Marcos vows focus on helping farmers, economic recovery

By Ali G. Macabalang

A screenshot photo of PBBM in his first SONA on Monday, July 25. (AGM)

COTABATO CITY, Philippines – President Ferdinand “Bongbong” Marcos Jr. on Monday delivered his first State-of-the-National Address (SONA) before the joint session of the 19th Congress, highlighting the urgent need to revive the pandemic-gripped economy, and uplift the lives of marginalized farmers, debt-strapped agrarian reform beneficiaries, migrant workers and the poor.

The President, fondly called by supporters as PBBM, enumerated in his SONA speech 19 legislative measures that he asked lawmakers to pass in order to achieve his administration’s socio-economic goals.

The speech, which PBBM reportedly wrote personally, came in mixed English and Filipino, lasted for an hour and 12 minutes, drew applause 84 times, was broadcasted nationwide in major media networks and streamed live in social media as well.

The most applauded parts of the SONA were PBBM’s vow not to “abandon even an inch of (the Philippine) territory to any foreign power,” his plan to set up in the countryside “specialty hospitals” like the Philippine Heart Center, Lung Center of the Philippines, Philippine Children’s Medical Center and the National Kidney and Transplant Institute, and his pledge to focally help farmers and condone the P58-billion debts of agrarian reform beneficiaries.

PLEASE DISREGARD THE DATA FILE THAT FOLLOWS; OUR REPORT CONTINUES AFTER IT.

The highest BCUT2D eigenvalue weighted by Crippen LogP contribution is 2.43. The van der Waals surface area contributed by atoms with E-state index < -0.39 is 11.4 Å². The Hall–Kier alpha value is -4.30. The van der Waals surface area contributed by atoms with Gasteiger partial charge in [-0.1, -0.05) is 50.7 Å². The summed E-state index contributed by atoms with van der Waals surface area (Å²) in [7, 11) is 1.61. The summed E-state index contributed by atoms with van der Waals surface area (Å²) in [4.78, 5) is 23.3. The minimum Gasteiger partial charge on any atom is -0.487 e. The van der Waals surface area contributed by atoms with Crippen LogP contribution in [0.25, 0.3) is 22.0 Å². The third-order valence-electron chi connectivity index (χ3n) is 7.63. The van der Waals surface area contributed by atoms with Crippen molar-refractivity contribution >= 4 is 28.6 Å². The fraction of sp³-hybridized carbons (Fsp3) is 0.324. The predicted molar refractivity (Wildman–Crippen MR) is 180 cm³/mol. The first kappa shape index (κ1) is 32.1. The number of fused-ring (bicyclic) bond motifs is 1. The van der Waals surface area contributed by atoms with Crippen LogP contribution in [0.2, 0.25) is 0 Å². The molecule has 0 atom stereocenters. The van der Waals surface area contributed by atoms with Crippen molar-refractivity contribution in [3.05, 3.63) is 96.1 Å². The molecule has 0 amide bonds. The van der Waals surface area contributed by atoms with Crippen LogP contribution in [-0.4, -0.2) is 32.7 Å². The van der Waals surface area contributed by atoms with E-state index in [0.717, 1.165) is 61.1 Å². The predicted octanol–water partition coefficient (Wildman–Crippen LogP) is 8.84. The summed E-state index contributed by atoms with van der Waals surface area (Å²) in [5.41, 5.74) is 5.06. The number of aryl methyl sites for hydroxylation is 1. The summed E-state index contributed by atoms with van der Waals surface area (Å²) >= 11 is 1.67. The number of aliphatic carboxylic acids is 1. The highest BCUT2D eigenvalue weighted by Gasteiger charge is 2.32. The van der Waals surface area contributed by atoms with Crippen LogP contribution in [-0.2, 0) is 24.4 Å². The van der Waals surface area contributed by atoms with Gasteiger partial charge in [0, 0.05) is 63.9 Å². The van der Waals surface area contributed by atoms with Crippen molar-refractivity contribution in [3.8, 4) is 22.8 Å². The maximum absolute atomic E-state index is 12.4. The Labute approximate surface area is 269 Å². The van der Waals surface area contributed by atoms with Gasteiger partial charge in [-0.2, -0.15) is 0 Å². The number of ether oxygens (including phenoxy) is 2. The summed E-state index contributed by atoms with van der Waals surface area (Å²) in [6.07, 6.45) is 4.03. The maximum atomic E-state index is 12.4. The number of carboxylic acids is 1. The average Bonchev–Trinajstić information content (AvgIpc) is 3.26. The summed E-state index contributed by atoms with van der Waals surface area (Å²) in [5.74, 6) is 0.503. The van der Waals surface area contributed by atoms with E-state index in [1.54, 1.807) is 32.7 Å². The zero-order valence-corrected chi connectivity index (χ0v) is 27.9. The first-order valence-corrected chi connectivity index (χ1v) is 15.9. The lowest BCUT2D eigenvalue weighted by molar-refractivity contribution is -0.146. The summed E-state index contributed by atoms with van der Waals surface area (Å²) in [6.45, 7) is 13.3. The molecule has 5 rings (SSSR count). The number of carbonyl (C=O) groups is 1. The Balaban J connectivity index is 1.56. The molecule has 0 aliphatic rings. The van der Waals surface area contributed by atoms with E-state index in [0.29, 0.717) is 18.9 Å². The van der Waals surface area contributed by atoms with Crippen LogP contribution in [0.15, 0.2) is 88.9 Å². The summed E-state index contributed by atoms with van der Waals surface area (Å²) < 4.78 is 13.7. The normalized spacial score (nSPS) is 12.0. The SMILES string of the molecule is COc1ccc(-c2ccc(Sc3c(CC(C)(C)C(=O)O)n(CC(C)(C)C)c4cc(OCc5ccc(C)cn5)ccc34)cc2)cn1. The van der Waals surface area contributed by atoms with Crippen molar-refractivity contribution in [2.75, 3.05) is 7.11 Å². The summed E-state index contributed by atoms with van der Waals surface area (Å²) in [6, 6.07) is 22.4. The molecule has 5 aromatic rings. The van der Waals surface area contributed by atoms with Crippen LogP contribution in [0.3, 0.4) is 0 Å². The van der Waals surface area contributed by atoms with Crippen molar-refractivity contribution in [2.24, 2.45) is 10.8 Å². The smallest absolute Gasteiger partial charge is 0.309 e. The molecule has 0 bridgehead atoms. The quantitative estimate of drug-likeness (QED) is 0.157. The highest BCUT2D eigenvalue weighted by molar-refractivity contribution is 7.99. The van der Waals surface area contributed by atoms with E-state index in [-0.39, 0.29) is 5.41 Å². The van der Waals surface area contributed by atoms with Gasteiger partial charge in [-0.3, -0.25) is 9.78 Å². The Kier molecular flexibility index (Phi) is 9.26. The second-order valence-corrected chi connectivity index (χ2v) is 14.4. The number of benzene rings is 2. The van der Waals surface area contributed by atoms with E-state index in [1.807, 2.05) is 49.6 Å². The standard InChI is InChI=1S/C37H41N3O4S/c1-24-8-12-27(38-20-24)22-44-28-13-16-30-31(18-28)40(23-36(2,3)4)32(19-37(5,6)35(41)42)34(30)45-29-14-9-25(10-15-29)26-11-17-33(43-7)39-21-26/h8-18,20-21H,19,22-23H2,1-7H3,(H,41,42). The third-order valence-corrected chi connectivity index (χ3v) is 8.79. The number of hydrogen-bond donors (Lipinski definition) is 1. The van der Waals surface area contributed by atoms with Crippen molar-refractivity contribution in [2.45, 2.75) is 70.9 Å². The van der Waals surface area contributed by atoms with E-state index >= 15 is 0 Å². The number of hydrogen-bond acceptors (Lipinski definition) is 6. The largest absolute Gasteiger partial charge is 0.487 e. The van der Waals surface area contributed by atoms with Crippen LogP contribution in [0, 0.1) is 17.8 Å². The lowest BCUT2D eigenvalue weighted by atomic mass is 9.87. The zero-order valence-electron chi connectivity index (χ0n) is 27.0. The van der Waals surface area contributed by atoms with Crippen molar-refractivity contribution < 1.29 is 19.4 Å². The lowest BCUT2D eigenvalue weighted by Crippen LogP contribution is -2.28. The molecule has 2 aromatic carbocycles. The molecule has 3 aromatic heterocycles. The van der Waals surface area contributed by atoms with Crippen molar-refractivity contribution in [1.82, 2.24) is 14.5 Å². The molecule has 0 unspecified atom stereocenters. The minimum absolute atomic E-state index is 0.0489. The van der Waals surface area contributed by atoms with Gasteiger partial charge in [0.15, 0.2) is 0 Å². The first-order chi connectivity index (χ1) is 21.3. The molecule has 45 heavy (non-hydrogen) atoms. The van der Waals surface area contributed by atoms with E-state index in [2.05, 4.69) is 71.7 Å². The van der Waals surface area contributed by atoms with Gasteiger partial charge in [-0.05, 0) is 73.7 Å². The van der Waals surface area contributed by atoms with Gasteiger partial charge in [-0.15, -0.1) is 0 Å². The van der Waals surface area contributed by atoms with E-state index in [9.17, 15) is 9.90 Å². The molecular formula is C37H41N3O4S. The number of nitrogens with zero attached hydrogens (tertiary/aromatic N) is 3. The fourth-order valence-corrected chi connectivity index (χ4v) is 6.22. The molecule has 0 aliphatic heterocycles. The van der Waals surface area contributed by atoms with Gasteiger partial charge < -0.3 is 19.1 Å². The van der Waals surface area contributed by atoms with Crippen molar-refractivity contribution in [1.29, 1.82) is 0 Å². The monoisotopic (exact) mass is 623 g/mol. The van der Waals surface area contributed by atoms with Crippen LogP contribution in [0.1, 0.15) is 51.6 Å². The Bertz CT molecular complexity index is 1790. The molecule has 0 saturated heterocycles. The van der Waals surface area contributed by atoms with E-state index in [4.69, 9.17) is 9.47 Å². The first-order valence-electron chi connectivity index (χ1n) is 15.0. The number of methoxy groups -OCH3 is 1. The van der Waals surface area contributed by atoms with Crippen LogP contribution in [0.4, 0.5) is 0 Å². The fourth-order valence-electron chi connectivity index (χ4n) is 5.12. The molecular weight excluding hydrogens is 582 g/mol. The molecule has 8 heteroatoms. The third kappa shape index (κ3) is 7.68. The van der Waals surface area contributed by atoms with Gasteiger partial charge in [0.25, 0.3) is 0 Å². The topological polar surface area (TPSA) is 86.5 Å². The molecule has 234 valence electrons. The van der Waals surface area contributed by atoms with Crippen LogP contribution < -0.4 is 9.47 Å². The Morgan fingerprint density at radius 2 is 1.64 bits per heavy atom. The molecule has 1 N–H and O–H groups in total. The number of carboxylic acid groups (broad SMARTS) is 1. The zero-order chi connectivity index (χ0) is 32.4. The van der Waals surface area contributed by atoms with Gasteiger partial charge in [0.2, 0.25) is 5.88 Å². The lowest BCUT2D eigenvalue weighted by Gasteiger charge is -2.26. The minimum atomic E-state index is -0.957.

PBBM acknowledged the hardships endured by the Filipino people in the past two years and their efforts to meet the prevailing challenges.

“I do not intend to diminish the risks and challenges that we face in this turbulent time in global history, and yet, I see sunlight filtering through these dark clouds. We have assembled the best Filipino minds to help navigate us through this time of global crisis,” he said.

“We will endure. Let our Filipino spirit ever remain undimmed. I know in my mind, in my heart, in my very soul that the state of the nation is sound,” he added.

Agrarian loan write-off

The president called on Congress to pass a law condoning more than P58-billion in loans owed by some 654,000 beneficiaries of the government’s agrarian reform program. To be covered in the write-off process are 1.18 million hectares of awarded lands, he said.